Analysts predict a difficult winter for European countries because not only have they not yet filled their reservoirs, but they are unable to …
find adequate and reliable alternatives to supply Russian oil and gas, so they have no choice but to ration and reduce energy consumption. An unstoppable rise in gas prices portends an extremely complicated winter for the peoples of Europe. Official propaganda now calls for trusting in weather leniency to curb consumption, hoping for temperatures that are not too cold, perhaps fostered by the forced abandonment of “energy transition” policies, see the restoration of coal-fired power plants, of course always due to the Kremlin tenant’s blackmail.
Gazprom’s halt to gas supplies to France’s Engie as of Thursday added another element to the European energy drama, along with the new temporary shutdown of the taps on the Nord Stream 1 pipeline, which Moscow says is subject to another maintenance operation. Russia’s decisions were once again roundly condemned by European governments and bureaucrats, for whom Putin is allegedly using gas “as a weapon of war.”
One has to wonder what attitude the Kremlin should take in the face of a West that is conducting an all-out offensive against an entire people, sending tens of billions of dollars worth of weapons to the Ukrainian regime, literally stealing half of Russia’s foreign exchange reserves deposited in Western banks, and applying racist and discriminatory measures against the citizens of this country.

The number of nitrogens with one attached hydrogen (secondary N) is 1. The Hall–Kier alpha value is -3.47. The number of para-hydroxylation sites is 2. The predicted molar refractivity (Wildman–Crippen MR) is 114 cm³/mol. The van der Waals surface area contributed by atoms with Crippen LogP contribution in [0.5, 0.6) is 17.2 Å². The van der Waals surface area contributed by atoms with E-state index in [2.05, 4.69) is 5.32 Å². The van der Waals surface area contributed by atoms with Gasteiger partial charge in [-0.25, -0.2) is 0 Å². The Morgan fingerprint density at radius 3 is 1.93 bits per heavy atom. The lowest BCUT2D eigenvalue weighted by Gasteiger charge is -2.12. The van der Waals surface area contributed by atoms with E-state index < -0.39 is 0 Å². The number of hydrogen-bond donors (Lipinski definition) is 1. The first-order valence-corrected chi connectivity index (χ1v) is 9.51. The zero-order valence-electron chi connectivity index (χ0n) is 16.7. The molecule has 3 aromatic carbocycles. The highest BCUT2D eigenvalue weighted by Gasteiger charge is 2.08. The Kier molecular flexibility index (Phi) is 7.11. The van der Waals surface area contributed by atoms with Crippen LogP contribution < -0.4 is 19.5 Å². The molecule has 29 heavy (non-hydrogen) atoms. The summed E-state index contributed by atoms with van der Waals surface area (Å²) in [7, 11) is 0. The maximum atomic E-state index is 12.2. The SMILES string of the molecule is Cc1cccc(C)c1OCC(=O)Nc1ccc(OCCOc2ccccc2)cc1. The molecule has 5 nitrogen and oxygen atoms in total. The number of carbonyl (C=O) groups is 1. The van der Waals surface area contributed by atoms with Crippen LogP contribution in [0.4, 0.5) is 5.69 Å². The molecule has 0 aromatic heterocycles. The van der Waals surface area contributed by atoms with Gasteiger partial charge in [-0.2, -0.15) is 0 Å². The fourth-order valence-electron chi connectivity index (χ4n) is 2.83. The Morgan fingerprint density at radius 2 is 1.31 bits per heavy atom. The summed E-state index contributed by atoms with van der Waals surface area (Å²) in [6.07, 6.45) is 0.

Thanks to the European ruling class, thus, the outlook for the coming months appears to be typical of countries at war, moreover appropriately so given Europe’s own responsibility in having provoked and unnecessarily prolonged the one taking place in Ukraine. An analysis published in recent days by the Bloomberg agency briefly listed the “energy risks” for Europe, consisting of: unsustainable gas and electricity prices, rising inflation, political and social tensions resulting from the inability to heat homes and buy essential goods, and fierce competition to secure the cargoes needed to transport liquefied gas (LNG), one of the few, significantly more expensive alternatives to Russian gas.
Stable gas supplies and prices are thus not a chimera dissolved under the blows of the Kremlin, intent on keeping Europe on the leash of ruthless energy dependence. Rather, the renunciation of all this, resulting in economic crisis, unemployment and galloping inflation, is the result of the deliberate choices of a ruling class that is furthering its own destruction for Washington’s strategic interests.
American analyst William Engdahl, among others, recalled another reason for the soaring gas prices in recent months. European governments and unelected bureaucrats in Brussels continue to point the finger at Putin to “carefully conceal the transformation they themselves have fostered in the way natural gas prices are currently determined.” For nearly two decades, Engdahl explains, “the European Commission, with the support of mega-banks like JP Morgan Chase or large hedge funds, has created the basis for what is now complete deregulation of the natural gas market.”